Oregon walnut with a subtle curl, multi colored pistachio, raw brass and textured natural goat skin. It seems that these aren’t just musical instruments, they are also mixed media works of folk art. Yes, I am always trying to perfect each step and raise the quality level, but the hand made touches, natural flaws and contrasting textures keep it humble. What was once a pile of raw materials is now ready to sing. Walnut from Goby and pistachio from California orchards.
Sometimes when you select a rough board, you can imagine exactly how it is going to look under finish. Sometimes, it’s a surprise! In this case, the walnut back and sides were much fancier looking than I anticipated. Bonus! The Curly Port Orford Cedar top looks amazing and gives a balanced voice to this Baritone. The Oregon walnut is urban salvage from Goby, the pistachio and POC come from woodfromthewest.com, the neck is salvaged old growth hemlock.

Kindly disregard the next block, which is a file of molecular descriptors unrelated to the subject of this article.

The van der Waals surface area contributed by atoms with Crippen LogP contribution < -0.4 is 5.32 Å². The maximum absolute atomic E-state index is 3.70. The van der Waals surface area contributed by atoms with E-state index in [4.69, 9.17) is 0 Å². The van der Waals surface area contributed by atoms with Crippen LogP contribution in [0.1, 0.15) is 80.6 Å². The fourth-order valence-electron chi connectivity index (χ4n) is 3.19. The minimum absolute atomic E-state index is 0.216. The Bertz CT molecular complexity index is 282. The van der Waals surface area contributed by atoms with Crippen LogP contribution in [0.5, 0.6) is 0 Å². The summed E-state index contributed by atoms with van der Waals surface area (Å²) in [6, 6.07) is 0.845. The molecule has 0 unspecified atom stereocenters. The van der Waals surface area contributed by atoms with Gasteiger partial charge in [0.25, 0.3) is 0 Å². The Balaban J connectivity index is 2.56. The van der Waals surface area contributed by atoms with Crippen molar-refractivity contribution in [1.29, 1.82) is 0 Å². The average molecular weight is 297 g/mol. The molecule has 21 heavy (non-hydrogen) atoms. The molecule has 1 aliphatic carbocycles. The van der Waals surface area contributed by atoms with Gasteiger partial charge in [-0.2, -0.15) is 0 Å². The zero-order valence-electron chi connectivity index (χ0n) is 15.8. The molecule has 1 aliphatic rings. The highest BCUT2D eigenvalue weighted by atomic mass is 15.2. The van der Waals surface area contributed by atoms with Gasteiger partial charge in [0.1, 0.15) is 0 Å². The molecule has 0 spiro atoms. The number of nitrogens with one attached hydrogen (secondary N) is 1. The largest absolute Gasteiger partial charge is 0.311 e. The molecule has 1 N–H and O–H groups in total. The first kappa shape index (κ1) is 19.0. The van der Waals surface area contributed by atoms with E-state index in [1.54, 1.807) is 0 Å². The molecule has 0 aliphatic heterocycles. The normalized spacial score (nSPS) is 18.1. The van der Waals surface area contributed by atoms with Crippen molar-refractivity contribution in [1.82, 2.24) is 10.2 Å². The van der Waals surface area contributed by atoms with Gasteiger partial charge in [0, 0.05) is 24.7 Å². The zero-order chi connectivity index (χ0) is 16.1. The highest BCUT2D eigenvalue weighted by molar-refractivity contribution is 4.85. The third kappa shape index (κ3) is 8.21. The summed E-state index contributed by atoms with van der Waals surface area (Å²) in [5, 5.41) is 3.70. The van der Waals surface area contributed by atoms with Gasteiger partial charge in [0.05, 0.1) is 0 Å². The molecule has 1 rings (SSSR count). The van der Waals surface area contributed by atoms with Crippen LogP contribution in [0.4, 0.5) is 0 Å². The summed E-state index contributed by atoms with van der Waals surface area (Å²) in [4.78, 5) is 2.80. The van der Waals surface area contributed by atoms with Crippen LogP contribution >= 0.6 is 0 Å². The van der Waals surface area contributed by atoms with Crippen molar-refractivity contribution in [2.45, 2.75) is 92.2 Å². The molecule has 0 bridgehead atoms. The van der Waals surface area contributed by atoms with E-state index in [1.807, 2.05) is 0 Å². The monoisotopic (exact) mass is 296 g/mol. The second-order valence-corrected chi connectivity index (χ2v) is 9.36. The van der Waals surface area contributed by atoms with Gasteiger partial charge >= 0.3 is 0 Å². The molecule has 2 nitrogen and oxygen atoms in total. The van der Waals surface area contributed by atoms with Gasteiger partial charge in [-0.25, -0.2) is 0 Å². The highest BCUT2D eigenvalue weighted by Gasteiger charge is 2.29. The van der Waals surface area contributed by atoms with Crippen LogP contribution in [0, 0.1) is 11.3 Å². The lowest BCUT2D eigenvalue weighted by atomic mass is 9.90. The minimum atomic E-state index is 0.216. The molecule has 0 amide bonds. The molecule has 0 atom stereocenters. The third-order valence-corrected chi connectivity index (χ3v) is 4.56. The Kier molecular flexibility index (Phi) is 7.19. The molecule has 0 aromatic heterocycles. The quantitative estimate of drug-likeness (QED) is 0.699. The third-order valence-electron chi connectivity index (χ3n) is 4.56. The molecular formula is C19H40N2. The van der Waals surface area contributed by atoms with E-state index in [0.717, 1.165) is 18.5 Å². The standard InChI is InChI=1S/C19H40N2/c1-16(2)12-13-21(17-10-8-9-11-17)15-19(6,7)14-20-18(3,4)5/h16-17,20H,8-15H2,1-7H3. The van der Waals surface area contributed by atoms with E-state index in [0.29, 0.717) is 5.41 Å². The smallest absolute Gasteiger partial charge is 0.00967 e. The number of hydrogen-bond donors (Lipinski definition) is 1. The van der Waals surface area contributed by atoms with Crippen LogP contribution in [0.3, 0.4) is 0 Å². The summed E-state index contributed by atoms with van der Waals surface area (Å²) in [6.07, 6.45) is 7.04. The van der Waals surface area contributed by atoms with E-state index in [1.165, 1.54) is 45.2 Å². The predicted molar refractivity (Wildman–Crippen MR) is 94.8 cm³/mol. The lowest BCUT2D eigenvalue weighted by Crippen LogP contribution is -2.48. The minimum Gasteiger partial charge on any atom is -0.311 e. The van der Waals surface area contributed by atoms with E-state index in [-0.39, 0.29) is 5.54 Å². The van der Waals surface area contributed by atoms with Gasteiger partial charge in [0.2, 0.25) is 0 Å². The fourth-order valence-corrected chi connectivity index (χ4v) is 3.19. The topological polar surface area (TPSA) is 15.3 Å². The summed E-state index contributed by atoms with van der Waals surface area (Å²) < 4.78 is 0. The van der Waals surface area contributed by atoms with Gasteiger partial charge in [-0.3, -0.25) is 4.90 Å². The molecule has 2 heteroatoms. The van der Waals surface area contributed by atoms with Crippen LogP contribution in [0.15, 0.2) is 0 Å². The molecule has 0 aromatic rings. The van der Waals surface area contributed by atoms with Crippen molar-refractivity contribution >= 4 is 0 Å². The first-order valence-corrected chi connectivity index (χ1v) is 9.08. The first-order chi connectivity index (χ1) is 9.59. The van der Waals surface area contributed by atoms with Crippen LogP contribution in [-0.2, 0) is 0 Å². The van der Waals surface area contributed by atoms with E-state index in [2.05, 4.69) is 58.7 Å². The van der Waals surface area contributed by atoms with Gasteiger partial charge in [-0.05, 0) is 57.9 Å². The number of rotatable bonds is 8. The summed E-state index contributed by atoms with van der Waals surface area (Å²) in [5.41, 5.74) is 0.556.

Sometimes a hole in the shop schedule allows me to make an instrument to my specs and offer it as a stock instrument for immediate sale. I love this process because I get to pick everything and maybe even experiment a bit. In this case, I enjoyed the dissonance of paring this amazing Mastergrade Myrtle and curly Cedar with a fir neck that has several filled nail holes. The fir came from a floor joist from a barn and I filled the nail holes with oak dowels before I carved the neck. I see the neck as a symbol of the scarred beauty of each person in the world. Of course, it is a 100% functional ukulele, but I want to find an owner for it that is up for a long term relationship with me, keeping me posted on how the neck changes over time with use. (Don’t forget, the visible passage of time from use is an important part of the Wabi-Sabi idea.) The Myrtle, Cedar and pistachio for this build are from woodfromthewest.com